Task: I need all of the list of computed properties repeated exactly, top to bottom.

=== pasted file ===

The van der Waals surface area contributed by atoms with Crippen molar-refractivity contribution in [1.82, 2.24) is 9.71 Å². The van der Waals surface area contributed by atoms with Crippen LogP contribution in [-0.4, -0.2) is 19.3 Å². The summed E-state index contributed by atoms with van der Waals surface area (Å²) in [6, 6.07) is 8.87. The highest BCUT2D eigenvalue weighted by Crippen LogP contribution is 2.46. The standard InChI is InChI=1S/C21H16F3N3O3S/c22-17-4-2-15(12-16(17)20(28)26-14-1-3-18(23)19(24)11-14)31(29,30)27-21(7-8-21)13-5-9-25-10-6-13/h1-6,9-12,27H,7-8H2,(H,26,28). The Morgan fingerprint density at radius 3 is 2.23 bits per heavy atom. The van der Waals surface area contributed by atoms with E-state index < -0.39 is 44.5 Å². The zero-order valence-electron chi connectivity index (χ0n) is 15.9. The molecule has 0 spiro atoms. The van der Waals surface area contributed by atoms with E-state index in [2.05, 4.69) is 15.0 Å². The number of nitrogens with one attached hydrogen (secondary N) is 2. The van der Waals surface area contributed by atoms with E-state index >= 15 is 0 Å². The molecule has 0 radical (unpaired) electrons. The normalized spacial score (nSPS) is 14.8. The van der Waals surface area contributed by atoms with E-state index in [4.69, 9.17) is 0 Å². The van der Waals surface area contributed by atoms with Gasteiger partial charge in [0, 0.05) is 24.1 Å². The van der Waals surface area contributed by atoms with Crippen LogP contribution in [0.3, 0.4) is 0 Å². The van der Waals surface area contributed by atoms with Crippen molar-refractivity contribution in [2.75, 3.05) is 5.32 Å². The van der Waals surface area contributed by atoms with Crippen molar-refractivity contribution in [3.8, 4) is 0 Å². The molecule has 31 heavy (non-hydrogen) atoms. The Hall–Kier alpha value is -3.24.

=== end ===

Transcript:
The van der Waals surface area contributed by atoms with Crippen molar-refractivity contribution in [1.82, 2.24) is 9.71 Å². The van der Waals surface area contributed by atoms with Crippen LogP contribution in [-0.4, -0.2) is 19.3 Å². The summed E-state index contributed by atoms with van der Waals surface area (Å²) in [6, 6.07) is 8.87. The highest BCUT2D eigenvalue weighted by Crippen LogP contribution is 2.46. The standard InChI is InChI=1S/C21H16F3N3O3S/c22-17-4-2-15(12-16(17)20(28)26-14-1-3-18(23)19(24)11-14)31(29,30)27-21(7-8-21)13-5-9-25-10-6-13/h1-6,9-12,27H,7-8H2,(H,26,28). The Morgan fingerprint density at radius 3 is 2.23 bits per heavy atom. The van der Waals surface area contributed by atoms with E-state index < -0.39 is 44.5 Å². The zero-order valence-electron chi connectivity index (χ0n) is 15.9. The molecule has 0 spiro atoms. The van der Waals surface area contributed by atoms with E-state index in [2.05, 4.69) is 15.0 Å². The number of nitrogens with one attached hydrogen (secondary N) is 2. The van der Waals surface area contributed by atoms with E-state index >= 15 is 0 Å². The molecule has 0 radical (unpaired) electrons. The normalized spacial score (nSPS) is 14.8. The van der Waals surface area contributed by atoms with E-state index in [4.69, 9.17) is 0 Å². The van der Waals surface area contributed by atoms with Gasteiger partial charge in [0, 0.05) is 24.1 Å². The van der Waals surface area contributed by atoms with Crippen LogP contribution in [0.3, 0.4) is 0 Å². The van der Waals surface area contributed by atoms with Crippen molar-refractivity contribution in [2.75, 3.05) is 5.32 Å². The van der Waals surface area contributed by atoms with Crippen molar-refractivity contribution in [3.8, 4) is 0 Å². The molecule has 31 heavy (non-hydrogen) atoms. The Hall–Kier alpha value is -3.24.